Upon immigrating to New York in 2010 Selwa purchased her very first machine: a Korg ER-1 that she found on Craigslist. This kickstarted her experimentation with turbulent yet gratifying sounds. Through her sound studies in the US, Selwa’s professors introduced her to minimal and conceptual sound artists, which prompted her to think of sound outside of the context of music. “That kind of [conceptual] sound felt so natural to me. You need to cultivate appreciation and understanding with certain scopes of sound, but for me, it was immediate.” Selwa’s class attended a Pauline Oliveros show, not long before her passing, where the composer and deep listening advocate spoke on listening as a practice and had the students engage in a sonic meditation. This engagement and interaction with Oliveros was a turning point for Selwa and evoked her impulse to document her discoveries of unconventional sound. ”You never lose time with music. Music soothes whatever anxiety you have and then you have this artifact, this souvenir that you can use, come back to or bury. It’s a diary of your life that you can capture with sound.” Whether it’s through discovering futuristic FM sounds on her Yamaha Dx200 or challenging herself to recreate previously captured field recordings, Selwa engages with sound as a method of cleansing.

By giving tracks names like Boycott and the not so subtle Deadly Police Shooting Sparks Anger in Crown Heights, Selwa uses titling to attract her listener’s attention to certain subjects and allows them to contemplate those subjects critically. “I think it’s vaguely political because I just use whatever words I’ve been hearing on the news and from that, I try to respond with music. I always try to use titling as a way to denounce something, send a message or share an opinion. It’s easy to tell people to do something but I don’t think we are entitled to tell people what they should do. With music too. I like to give one vague title and then the listener can think of what’s happening on their own, and if they are interested they can research further independently and keep things in the air.”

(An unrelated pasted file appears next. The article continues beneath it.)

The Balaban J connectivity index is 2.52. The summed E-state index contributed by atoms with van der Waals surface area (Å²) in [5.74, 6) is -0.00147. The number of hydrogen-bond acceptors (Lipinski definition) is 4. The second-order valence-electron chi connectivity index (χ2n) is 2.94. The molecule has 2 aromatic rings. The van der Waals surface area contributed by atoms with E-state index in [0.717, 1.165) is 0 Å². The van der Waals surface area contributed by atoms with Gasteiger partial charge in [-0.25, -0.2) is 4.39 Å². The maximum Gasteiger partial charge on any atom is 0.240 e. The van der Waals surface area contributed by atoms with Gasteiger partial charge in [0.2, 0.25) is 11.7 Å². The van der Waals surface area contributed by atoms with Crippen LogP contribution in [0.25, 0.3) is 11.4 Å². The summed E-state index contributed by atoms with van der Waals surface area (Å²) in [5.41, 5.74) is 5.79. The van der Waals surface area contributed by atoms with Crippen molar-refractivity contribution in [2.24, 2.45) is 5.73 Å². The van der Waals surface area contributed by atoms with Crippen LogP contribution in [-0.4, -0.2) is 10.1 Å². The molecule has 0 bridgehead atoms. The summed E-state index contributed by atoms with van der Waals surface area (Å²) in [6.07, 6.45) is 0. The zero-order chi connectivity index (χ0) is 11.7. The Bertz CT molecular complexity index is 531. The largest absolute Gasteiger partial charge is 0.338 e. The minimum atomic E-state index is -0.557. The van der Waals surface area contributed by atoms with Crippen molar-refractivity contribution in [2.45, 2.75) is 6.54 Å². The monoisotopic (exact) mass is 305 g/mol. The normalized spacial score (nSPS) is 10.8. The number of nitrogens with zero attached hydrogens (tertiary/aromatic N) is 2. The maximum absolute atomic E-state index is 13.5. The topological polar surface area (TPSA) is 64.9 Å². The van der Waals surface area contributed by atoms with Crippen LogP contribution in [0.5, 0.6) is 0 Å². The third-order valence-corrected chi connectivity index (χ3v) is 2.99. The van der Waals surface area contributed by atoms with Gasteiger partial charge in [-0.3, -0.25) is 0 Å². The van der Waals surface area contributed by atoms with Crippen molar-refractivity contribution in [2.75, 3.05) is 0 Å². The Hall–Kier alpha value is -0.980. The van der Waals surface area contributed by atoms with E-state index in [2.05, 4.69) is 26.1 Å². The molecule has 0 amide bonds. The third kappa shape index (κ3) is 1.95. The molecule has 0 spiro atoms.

By playing with the frequencies, decay, and delay of obsolete sounds via her many machines, Selwa created Colonial Revolution, a track that shifts so much that by the end it becomes something else entirely — much like the state of an appropriated country amid post-colonization. “I’m an immigrant, I’m from Morocco which was also colonized and right now in the world still there are so many colonization processes happening.” The track was featured as a contribution to the Physically Sick project, a charity compilation by Discwoman and Physical Therapy’s Allergy Season imprint that enlisted 42+ artists and was released in 2017 as a protest against Trump’s inauguration, with all funds raised being donated to The American Civil Liberties Union, Callen-Lorde, The National Immigration Law Center, and Planned Parenthood.

In July of 2018, Selwa was called upon once again to participate in another charitable compilation release initiated by Terry Radio. This time the profits went to The Refugee and Immigrant Center for Education and Legal Services (RAICES), a non-profit that aims to reunite families that were separated at the US border under the Trump administration. “I really love the community that I’m involved with and how being broke actually makes you really creative. I feel like since my struggles here I’ve been pushed to make more music. When you’re broke and beat down you don’t have anything to lose. Living in New York revived my incentive to make music.”

During her time living as an immigrant in the U.S. Selwa often felt anxious about her future in the country, especially with the ever-changing political climate that had already seen the ruin of many who had resettled in America. She learned to channel that anxiety into making music just as a child would seek the help of their parents when faced with a problem – Selwa knew she could always turn to music.

“That’s why I engage with the process of making music because I’m able to make people feel something. Well, at first it’s a bit narcissistic because it’s a process to somehow express myself and then the listener is a guest. My music is just like an invitation and if someone likes the sounds then they accept the invitation and dive into the music, trying to understand my world and what’s happening in my mind.”

published first in borshch 4